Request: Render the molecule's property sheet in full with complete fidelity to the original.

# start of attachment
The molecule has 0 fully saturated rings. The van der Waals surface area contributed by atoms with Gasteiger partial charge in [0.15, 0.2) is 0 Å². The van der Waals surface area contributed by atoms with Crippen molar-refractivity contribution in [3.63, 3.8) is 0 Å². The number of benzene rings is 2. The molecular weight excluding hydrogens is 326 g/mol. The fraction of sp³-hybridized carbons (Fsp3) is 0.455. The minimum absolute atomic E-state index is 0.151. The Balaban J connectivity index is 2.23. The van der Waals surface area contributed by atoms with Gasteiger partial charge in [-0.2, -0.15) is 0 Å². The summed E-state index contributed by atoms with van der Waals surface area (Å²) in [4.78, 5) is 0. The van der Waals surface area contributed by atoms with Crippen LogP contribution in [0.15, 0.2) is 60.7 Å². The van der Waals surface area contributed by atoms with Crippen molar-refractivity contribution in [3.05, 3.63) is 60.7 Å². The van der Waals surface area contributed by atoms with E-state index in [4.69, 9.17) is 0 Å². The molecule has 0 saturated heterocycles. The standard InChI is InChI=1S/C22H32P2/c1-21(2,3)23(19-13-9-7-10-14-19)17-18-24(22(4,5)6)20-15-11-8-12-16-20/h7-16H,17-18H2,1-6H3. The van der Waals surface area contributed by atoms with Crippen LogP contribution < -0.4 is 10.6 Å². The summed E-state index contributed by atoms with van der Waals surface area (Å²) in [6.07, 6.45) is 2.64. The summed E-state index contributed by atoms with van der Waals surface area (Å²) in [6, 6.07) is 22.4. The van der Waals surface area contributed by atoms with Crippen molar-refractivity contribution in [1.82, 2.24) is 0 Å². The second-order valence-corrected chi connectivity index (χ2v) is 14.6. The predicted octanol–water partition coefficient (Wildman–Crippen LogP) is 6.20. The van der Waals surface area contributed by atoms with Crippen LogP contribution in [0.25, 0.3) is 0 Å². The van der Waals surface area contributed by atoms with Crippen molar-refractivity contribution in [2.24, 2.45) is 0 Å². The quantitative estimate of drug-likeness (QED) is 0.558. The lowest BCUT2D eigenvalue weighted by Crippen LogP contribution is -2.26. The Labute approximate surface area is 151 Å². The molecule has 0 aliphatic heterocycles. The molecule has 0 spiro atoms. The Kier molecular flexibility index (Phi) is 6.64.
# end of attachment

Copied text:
The molecule has 0 fully saturated rings. The van der Waals surface area contributed by atoms with Gasteiger partial charge in [0.15, 0.2) is 0 Å². The van der Waals surface area contributed by atoms with Crippen molar-refractivity contribution in [3.63, 3.8) is 0 Å². The number of benzene rings is 2. The molecular weight excluding hydrogens is 326 g/mol. The fraction of sp³-hybridized carbons (Fsp3) is 0.455. The minimum absolute atomic E-state index is 0.151. The Balaban J connectivity index is 2.23. The van der Waals surface area contributed by atoms with Gasteiger partial charge in [-0.2, -0.15) is 0 Å². The summed E-state index contributed by atoms with van der Waals surface area (Å²) in [4.78, 5) is 0. The van der Waals surface area contributed by atoms with Crippen LogP contribution in [0.15, 0.2) is 60.7 Å². The van der Waals surface area contributed by atoms with Crippen molar-refractivity contribution in [3.05, 3.63) is 60.7 Å². The van der Waals surface area contributed by atoms with E-state index in [4.69, 9.17) is 0 Å². The molecule has 0 saturated heterocycles. The standard InChI is InChI=1S/C22H32P2/c1-21(2,3)23(19-13-9-7-10-14-19)17-18-24(22(4,5)6)20-15-11-8-12-16-20/h7-16H,17-18H2,1-6H3. The van der Waals surface area contributed by atoms with Crippen LogP contribution < -0.4 is 10.6 Å². The summed E-state index contributed by atoms with van der Waals surface area (Å²) in [6.07, 6.45) is 2.64. The summed E-state index contributed by atoms with van der Waals surface area (Å²) in [6, 6.07) is 22.4. The van der Waals surface area contributed by atoms with Crippen molar-refractivity contribution in [1.82, 2.24) is 0 Å². The second-order valence-corrected chi connectivity index (χ2v) is 14.6. The predicted octanol–water partition coefficient (Wildman–Crippen LogP) is 6.20. The van der Waals surface area contributed by atoms with Crippen LogP contribution in [0.25, 0.3) is 0 Å². The van der Waals surface area contributed by atoms with Crippen molar-refractivity contribution in [2.24, 2.45) is 0 Å². The quantitative estimate of drug-likeness (QED) is 0.558. The lowest BCUT2D eigenvalue weighted by Crippen LogP contribution is -2.26. The Labute approximate surface area is 151 Å². The molecule has 0 aliphatic heterocycles. The molecule has 0 spiro atoms. The Kier molecular flexibility index (Phi) is 6.64.